By Mark Miazga
When I started my career, Shakespeare intimidated me. I became an English teacher in part to share my love of reading with students, but I never had loved reading Shakespeare.
I’m not exactly sure how it happened, but my entire 13 years of public and Catholic schooling in both southwest Michigan and suburban Detroit yielded just one Shakespeare play: a reading of Macbeth in the 10th grade.
And, even though I devoured books and mainly loved English classes, the experience with Shakespeare wasn’t a good one; I remember sitting in rows, reading the play aloud, my teacher explaining lines afterwards. Nothing else.
Flash forward a few years, and I’m a high school English teacher on my own in a large urban school in Baltimore City. I held my own, for the most part, but my teaching of Shakespeare felt like the weakness in my game.
Even though I used the Shakespeare Set Free series at times, I didn’t feel confident enough to take many of the risks that the series entailed. I spent way too much time trying to make kids understand the plot, and devoted much of my energy to explaining lines, just like that uninspiring teacher I had in the 10th grade.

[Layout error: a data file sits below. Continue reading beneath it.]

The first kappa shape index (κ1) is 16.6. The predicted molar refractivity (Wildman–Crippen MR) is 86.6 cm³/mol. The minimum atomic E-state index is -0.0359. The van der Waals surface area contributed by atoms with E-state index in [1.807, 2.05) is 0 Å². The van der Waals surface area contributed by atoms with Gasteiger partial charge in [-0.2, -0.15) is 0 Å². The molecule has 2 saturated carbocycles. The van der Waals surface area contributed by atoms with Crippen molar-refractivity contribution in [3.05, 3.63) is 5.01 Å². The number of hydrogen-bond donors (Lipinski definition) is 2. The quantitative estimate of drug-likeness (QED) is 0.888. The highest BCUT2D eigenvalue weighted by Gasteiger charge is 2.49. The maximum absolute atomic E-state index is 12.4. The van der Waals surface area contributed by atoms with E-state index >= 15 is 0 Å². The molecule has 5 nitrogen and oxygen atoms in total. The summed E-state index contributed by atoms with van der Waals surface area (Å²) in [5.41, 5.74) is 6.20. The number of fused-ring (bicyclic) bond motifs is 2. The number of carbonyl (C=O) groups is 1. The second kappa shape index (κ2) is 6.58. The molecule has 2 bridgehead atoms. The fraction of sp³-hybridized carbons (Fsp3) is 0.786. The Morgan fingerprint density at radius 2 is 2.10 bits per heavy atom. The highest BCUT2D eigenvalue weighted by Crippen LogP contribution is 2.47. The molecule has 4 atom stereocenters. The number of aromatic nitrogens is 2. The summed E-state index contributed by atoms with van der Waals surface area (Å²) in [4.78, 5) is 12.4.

By the end of the unit, I think my students could probably describe some foreshadowing or celestial imagery in Romeo and Juliet, but were they any more confident in reading Shakespeare the next time they picked up a play? Would they be going to a Shakespeare play on their own when it one was being performed around town? What would they remember about their experience with reading Shakespeare 10 years from now? It was definitely “not much”.
So I applied to the 2008 Teaching Shakespeare Institute, describing much of what I just told you: that Teaching Shakespeare was a bit scary to me and I wanted to be a better Shakespeare teacher.
And the four weeks here at the Folger changed my teaching life and continue to have an impact on my students and me every single unit that I teach. (more…)